Bad debt is when all the money you have is going toward both the principal, or how much you borrowed, as well as the interest you’ve accumulated by borrowing.

What is Good Debt?

Good debt is awesome! In fact, I’ve utilized good debt so religiously in my business, that I’m going to give you an overview as to how I use good debt to grow my business and to buy more real estate.

It’s because of good debt that I have more than 30 properties now. Each of these properties brings me $250 or more of passive income each on a monthly basis.

I even have a free real estate investing course readily available to you because I just want to get you started! In this course, I will show you how to find properties, how to fund and make money for these properties, how to have other people manage it all, and how to grow your property investment business to the point where you’ll never have to work a job again.

But back to good debt…

Good debt puts money into your pocket.

Remember, bad debt takes money out, and so therefore good debt does the opposite. Again, if you buy a car that costs you money every single month and doesn’t make you money simultaneously—that’s bad debt.

But let’s say you buy a car, and you decide to rent it out to somebody else. If your initial monthly payments are around 400 dollars, but you’re renting it out for 800 dollars total, that’s 400 dollars in passive income right there.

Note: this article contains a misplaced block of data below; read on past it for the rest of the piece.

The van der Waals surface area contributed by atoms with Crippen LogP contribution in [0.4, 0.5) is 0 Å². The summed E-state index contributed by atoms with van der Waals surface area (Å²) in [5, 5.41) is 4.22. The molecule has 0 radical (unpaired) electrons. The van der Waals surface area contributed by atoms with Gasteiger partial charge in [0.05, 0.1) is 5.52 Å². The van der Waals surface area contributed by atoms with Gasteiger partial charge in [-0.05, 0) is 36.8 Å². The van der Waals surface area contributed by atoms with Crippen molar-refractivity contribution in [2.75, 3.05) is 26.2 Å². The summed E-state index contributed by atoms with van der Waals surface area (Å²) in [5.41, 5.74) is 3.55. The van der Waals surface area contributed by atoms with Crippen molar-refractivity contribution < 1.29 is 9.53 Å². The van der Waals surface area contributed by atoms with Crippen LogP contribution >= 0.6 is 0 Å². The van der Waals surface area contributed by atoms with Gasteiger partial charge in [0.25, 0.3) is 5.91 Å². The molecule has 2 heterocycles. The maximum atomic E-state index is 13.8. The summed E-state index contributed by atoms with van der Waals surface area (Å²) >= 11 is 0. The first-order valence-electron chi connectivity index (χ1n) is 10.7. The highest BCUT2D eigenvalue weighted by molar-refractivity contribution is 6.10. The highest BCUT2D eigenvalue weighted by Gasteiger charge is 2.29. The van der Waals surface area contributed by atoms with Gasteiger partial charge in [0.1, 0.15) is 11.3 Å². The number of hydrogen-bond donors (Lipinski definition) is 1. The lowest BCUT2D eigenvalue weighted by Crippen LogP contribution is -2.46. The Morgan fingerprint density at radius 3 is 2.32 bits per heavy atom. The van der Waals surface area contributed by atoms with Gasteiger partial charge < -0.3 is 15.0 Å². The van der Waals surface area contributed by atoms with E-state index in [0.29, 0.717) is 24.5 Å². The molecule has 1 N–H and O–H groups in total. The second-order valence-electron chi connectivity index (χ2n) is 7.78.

This is a prime example of passive income of course, but it’s also precisely what good debt is.

By taking on the 400 dollars’ worth of debt, but all the while making 800 dollars in passive income, that money is flying into your pocket while also pulling you out of debt.

Pro Tip #1: Cash Out & Refinance to Buy Rentals (Advanced Strategy)

As another example of how good debt works, I’ll let you in on a method that has worked for me over and over without fail. I once bought real estate with $17,000 down, and then I kept buying more and more properties after that. And here’s how.

I live in my own single-family home, and I know there’s equity in this single-family home because its market value is far higher than what I currently owe on it.

Pay close attention here, because what I do next is an advanced strategy that I teach all of my students: because of that equity, I refinance this property by pulling out the current equity amount and then use that money to purchase my next rental property.

While my payments on this single-family home of mine do go up, the passive income that I will then make off of that rental property that I purchased—at least $250 a month or more—is money that I can spend on another property AND cover the increase in mortgage.

So, if my mortgage went up by one-hundred dollars by refinancing and taking out equity from my personal home, I make sure the property I buy is going to account for those hundred dollars, reimburse any expenses, and put money in my pocket.

But, like I said, that’s a bit of an advanced strategy.

Good Debt Example of Renting

Let me give you another specific example of how good debt is beneficial. This method is incredibly easy and less advanced than the previous.

Let’s say you’re tired of renting, so you’ve decided to buy a house to live in with your family. Because you’re living in that house, that house is therefore not making you any money. That is bad debt.